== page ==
Experts are urging civil society in Jordan to unite and enhance human rights by coordinating efforts across legislation, policies, and practices. This includes developing unified action plans, setting priorities, finding effective ways to advocate for change, and addressing a wide range of human rights issues.
This came during a discussion session organized by Phenix Center for Economic and Information Studies on Wednesday via ZOOM, experts discussed civil society’s engagement with the Universal Periodic Review (UPR), analyzing lessons from previous and current cycles.
The session was attended by four civil society alliances, including the Jordanian Civil Alliance, Insan Coalition, National Alliance for Human Rights Mechanisms, and the Development Alliance. It also included several other civil society organizations and human rights advocates in Jordan.
The alliances presented in the session the key human rights issues covered in their reports presented in mid-July of the previous year for discussion in the fourth cycle of the Universal Periodic Review, scheduled for January 25, 2024.
Ahmed Awad, Director of the Phenix Center, praised the Universal Periodic Review (UPR) as a vital international mechanism for civil society engagement in improving human rights. Jordan’s active participation in the current UPR cycle enhances civil society’s role in the process.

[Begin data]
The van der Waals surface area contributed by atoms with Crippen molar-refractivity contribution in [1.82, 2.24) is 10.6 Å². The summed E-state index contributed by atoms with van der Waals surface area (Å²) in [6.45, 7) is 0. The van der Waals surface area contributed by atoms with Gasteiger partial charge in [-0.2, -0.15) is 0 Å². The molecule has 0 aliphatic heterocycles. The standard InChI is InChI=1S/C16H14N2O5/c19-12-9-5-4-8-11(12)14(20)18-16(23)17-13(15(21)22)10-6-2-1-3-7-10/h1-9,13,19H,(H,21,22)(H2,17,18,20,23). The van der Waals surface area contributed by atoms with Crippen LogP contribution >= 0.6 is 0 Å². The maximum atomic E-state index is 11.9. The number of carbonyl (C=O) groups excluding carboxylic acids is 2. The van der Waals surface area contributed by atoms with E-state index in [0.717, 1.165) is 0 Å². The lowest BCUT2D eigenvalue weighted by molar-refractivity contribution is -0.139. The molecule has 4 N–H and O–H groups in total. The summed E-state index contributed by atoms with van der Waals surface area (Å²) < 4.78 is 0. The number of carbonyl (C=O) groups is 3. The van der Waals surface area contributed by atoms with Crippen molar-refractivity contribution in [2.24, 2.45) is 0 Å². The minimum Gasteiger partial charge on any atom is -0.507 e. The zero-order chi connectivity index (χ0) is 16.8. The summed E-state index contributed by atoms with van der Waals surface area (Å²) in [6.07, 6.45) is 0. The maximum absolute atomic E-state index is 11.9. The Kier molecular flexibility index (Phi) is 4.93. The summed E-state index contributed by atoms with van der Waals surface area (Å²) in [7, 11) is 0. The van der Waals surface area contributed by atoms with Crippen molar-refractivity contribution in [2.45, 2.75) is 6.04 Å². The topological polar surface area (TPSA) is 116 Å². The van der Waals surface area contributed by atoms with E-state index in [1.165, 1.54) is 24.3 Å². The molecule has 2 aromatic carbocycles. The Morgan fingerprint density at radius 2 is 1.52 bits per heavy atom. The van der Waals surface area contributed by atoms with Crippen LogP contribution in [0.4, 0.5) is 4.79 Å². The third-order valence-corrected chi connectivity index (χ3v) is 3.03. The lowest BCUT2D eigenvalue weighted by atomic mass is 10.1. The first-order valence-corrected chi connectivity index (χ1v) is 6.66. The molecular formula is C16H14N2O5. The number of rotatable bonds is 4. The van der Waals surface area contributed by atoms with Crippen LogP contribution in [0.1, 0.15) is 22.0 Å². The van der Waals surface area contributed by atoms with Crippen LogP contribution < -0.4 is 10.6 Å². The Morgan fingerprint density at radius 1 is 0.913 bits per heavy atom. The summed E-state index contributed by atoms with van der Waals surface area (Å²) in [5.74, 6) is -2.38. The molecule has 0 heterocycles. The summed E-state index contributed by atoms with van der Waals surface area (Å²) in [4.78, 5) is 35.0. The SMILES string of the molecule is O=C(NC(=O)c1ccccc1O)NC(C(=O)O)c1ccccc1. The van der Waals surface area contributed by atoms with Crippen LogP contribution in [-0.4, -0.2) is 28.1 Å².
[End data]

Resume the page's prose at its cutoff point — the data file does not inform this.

Nidal Mansour, coordinator of the Jordanian Civil Alliance, highlighted their 31-member alliance’s efforts, submitting 12 reports focusing on political, civil, economic, and social rights, particularly for vulnerable groups.
Hala Al-Ahed, coordinator of the Insan Coalition, emphasized the importance of their meetings to discuss human rights issues, including equality, women’s rights, and the right to a decent standard of living.
Dr. Saddam Abu Azam, coordinator of the National Alliance for International Human Rights Mechanisms, highlighted their 13-member alliance’s expertise in human rights and the methodology for report preparation.
Ragheb Shareem, coordinator of the Development Alliance, stated their 27-institution alliance focused on civil rights, such as the Electronic Crimes Law and freedom of association.
The experts collectively stressed the significance of civil society’s contributions to improving human rights in Jordan through active engagement in the UPR process.